Grand Teton sees near-record visitation
JACKSON (WNE) — Despite a lack of in-park lodging due to COVID-19, Grand Teton National Park reported the second highest number of recreational visits — an estimated 710,198 — on record for August.
Although recreational visits grew by just 1.2% compared to the previous August, that number still marks the second highest recreational visitation on record — eclipsed only by August 2017 when an actual solar eclipse drew lots of visitors.
Below are August trends for recreational visits over the last several years:
This summer, most hiking trails in the park had increased daily traffic and all campgrounds in the park were filling earlier each day when compared to previous summers, park officials said in a news release. In general, hiking use in the park has increased approximately 26% and camping in concession-operated campgrounds increased 13% with backcountry camping down 10% in August 2020 compared to August 2019.
The News&Guide has reported on how all the park visitation has spilled onto the nearby national forest.
Describing the bustling scene in a once-quiet corner of the Bridger-Teton National Forest, the forest's Linda Merigliano, told the News&Guide: “It’s the eclipse every day."
Gas prices expected to drop
GILLETTE (WNE) — Gasoline prices in Wyoming have gone up almost 6 cents in a month, but they are expected to trend downward as winter approaches.
Prices in Wyoming average $2.20 a gallon — 0.5 cents a gallon higher than a week ago, according to GasBuddy's daily survey of 494 stations. It was $2.045 in Gillette, which was third lowest in the state behind Albany ($1.946) and Laramie and Natrona (both at $2.007)
The national average price of gasoline has fallen 3.2 cents per gallon in the last week, averaging $2.17 a gallon today.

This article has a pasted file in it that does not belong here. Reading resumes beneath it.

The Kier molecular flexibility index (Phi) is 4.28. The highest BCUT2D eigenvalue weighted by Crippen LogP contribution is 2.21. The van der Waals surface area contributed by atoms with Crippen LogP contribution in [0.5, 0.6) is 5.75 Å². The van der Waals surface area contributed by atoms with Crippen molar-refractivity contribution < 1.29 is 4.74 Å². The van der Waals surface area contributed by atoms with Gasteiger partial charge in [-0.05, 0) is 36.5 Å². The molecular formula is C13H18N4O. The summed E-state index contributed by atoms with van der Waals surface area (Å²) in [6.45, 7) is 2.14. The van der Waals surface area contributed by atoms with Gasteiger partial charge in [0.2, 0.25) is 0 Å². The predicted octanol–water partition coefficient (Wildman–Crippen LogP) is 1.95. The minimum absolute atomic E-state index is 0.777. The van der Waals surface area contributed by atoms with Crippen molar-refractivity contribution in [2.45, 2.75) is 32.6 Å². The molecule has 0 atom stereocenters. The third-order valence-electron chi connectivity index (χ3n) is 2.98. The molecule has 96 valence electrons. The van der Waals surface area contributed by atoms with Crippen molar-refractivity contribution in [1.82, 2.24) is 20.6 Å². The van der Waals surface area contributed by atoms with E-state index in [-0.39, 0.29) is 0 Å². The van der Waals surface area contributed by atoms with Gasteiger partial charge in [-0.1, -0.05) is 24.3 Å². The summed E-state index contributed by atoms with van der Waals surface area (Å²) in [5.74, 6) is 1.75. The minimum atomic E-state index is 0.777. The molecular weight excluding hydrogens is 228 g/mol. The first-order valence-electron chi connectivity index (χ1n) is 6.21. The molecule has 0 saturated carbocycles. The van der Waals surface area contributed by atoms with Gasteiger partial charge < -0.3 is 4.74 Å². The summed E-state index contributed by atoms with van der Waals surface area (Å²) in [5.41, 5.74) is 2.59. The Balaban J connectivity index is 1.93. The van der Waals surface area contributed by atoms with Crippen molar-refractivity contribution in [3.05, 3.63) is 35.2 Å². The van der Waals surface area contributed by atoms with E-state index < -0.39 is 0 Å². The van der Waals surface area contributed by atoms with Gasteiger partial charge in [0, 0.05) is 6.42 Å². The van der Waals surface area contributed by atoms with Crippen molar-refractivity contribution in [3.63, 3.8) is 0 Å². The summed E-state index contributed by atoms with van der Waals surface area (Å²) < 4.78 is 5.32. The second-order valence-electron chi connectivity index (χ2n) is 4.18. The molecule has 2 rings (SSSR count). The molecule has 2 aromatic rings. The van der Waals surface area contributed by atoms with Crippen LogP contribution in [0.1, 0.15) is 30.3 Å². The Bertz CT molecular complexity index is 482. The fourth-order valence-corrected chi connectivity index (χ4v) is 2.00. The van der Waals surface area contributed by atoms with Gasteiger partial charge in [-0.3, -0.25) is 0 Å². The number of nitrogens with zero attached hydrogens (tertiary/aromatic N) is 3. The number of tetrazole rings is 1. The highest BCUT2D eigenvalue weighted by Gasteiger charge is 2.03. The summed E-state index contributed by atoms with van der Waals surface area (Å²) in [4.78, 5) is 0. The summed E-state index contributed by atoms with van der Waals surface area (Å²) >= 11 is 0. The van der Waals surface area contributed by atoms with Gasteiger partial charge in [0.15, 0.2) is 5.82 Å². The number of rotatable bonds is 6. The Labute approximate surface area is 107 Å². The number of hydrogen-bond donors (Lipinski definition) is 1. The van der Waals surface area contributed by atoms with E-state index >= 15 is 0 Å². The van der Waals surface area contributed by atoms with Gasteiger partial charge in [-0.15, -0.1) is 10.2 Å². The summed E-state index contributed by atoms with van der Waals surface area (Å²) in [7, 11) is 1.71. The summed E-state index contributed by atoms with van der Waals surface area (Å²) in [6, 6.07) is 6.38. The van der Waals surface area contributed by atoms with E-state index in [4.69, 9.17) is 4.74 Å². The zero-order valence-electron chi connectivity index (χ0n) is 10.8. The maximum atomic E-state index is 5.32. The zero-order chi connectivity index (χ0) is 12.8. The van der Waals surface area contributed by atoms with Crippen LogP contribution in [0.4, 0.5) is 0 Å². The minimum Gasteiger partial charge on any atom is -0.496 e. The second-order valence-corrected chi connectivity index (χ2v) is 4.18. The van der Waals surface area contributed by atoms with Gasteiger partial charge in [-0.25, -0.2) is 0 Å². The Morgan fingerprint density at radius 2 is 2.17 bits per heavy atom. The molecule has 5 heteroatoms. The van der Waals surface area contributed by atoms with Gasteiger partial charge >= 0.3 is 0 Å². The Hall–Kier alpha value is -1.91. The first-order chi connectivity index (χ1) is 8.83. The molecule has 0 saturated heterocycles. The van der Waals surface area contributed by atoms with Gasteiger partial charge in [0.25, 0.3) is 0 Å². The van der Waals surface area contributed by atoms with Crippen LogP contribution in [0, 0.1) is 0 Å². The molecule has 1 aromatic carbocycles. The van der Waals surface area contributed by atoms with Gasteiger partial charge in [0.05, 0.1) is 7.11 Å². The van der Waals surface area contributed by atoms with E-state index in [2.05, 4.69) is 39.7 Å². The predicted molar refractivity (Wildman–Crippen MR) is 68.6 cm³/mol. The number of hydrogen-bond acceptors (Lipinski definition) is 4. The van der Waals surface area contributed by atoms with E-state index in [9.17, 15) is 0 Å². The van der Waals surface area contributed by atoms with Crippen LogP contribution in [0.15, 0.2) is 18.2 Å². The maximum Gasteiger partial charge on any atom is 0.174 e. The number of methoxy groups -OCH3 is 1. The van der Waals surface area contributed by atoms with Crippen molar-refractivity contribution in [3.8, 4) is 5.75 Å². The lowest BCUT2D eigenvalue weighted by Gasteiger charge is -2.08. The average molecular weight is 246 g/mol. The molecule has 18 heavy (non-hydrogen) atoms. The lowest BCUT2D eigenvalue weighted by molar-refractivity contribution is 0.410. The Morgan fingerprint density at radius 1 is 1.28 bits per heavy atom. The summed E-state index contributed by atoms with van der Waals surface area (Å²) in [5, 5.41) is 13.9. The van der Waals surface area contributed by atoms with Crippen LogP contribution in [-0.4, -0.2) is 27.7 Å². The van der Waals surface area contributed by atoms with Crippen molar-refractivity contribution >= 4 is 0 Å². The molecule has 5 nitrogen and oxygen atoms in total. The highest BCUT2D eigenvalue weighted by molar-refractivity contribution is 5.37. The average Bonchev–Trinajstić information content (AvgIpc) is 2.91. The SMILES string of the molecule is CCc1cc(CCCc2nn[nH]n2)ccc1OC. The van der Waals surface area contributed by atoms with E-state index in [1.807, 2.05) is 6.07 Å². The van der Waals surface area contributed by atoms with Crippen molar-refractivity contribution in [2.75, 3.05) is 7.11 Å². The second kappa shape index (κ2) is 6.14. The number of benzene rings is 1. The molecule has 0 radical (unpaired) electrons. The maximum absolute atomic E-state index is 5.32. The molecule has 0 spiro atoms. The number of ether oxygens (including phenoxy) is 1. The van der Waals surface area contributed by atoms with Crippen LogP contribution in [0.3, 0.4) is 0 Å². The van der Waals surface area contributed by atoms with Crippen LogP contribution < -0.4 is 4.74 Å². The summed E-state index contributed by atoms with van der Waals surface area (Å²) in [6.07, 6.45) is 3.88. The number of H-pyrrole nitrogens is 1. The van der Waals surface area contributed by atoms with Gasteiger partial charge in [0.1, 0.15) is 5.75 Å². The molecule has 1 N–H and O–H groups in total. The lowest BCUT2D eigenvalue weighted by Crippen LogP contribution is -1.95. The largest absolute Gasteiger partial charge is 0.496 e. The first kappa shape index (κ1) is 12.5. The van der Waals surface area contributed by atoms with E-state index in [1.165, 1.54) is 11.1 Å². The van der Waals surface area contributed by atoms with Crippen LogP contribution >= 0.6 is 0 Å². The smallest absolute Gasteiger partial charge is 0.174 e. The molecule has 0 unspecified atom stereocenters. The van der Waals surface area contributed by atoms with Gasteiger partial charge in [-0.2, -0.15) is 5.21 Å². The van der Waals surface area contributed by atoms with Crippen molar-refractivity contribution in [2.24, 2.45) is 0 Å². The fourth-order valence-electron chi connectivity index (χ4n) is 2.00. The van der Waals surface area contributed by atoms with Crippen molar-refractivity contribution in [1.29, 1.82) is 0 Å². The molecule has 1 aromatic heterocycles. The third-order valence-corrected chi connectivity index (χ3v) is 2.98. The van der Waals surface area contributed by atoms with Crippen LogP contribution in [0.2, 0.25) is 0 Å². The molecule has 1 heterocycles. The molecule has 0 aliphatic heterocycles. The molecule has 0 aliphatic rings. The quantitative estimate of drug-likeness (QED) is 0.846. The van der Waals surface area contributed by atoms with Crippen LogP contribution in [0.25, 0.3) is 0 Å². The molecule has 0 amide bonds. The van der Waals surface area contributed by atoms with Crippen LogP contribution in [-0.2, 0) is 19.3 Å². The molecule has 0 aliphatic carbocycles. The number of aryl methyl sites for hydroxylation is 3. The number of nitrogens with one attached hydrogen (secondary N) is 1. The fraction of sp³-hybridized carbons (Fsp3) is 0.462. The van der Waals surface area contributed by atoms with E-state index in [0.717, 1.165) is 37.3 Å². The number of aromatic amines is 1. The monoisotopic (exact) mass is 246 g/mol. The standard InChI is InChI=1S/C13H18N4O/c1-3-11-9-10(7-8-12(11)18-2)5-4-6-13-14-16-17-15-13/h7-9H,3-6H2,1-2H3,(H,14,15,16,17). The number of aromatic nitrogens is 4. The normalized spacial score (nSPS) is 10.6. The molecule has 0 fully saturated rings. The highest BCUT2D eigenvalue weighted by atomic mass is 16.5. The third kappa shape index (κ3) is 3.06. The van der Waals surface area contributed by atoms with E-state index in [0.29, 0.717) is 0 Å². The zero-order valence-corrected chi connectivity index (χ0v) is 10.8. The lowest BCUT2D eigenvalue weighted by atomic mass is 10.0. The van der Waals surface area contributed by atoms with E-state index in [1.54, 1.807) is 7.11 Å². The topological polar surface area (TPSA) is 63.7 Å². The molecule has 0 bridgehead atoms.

"Seasonal factors, as expected, are pushing gas prices down in most areas across the country," said Patrick De Haan, head of petroleum analysis for GasBuddy. "In addition, oil prices have hit a rough patch on renewed concerns about the economy and falling demand, leaving motorists the beneficiaries for the next few weeks.
"No one should be in a rush to fill up as prices will likely continue to trend lower," he said.
The summer gasoline requirement ends on Tuesday, ushering in cheaper-to-produce winter gasoline and a return to less fragmentation in supply since winter gasoline is common nearly coast-to-coast, he said.
In Wyoming, gas prices are 40.6 cents per gallon lower than a year ago.
The cheapest station in Wyoming is priced at $1.79 a gallon while the most expensive is $3.09.
Buffalo Bill Reservoir studied for contamination
CODY (WNE) — After at least one report of sickness and the death of a dog that was swimming in the area, Buffalo Bill Reservoir is under investigation for cyanobacterial contamination near the boat club off Bartlett Lane.
Buffalo Bill State Park announced preliminary investigations do not indicate any contamination. However, the park advised visitors should use discretion in that area.
In the past, bodies of water in the area have become contaminated with cyanobacteria, also referred to as blue-green algae. These are microscopic organisms that live primarily in fresh water and salt water, at the surface and below, according to the Centers of Disease Control. They usually multiply and bloom when the water is warm, stagnant and rich in nutrients (phosphorus and nitrogen) from sources such as fertilizer runoff or septic tank overflows.
Cyanobacterial blooms are usually blue-green in color, but algal blooms can vary in color, ranging all the way to red or brown.
An algal overgrowth is referred to as an “algal bloom.” When a bloom occurs, scum (a layer of foul extraneous matter) might float on the water surface, resulting in a rotten plant-like odor. Blooms typically occur during late summer or early fall, but can occur anytime during the year.
Not all algal blooms are harmful.
The CDC said many factors determine whether exposure to cHABs will cause adverse health effects. These include toxin type, concentration, duration and route of exposure, and any comorbid conditions of the patient. Cyanotoxins can cause gastrointestinal, neural, hepatic or dermal toxicity.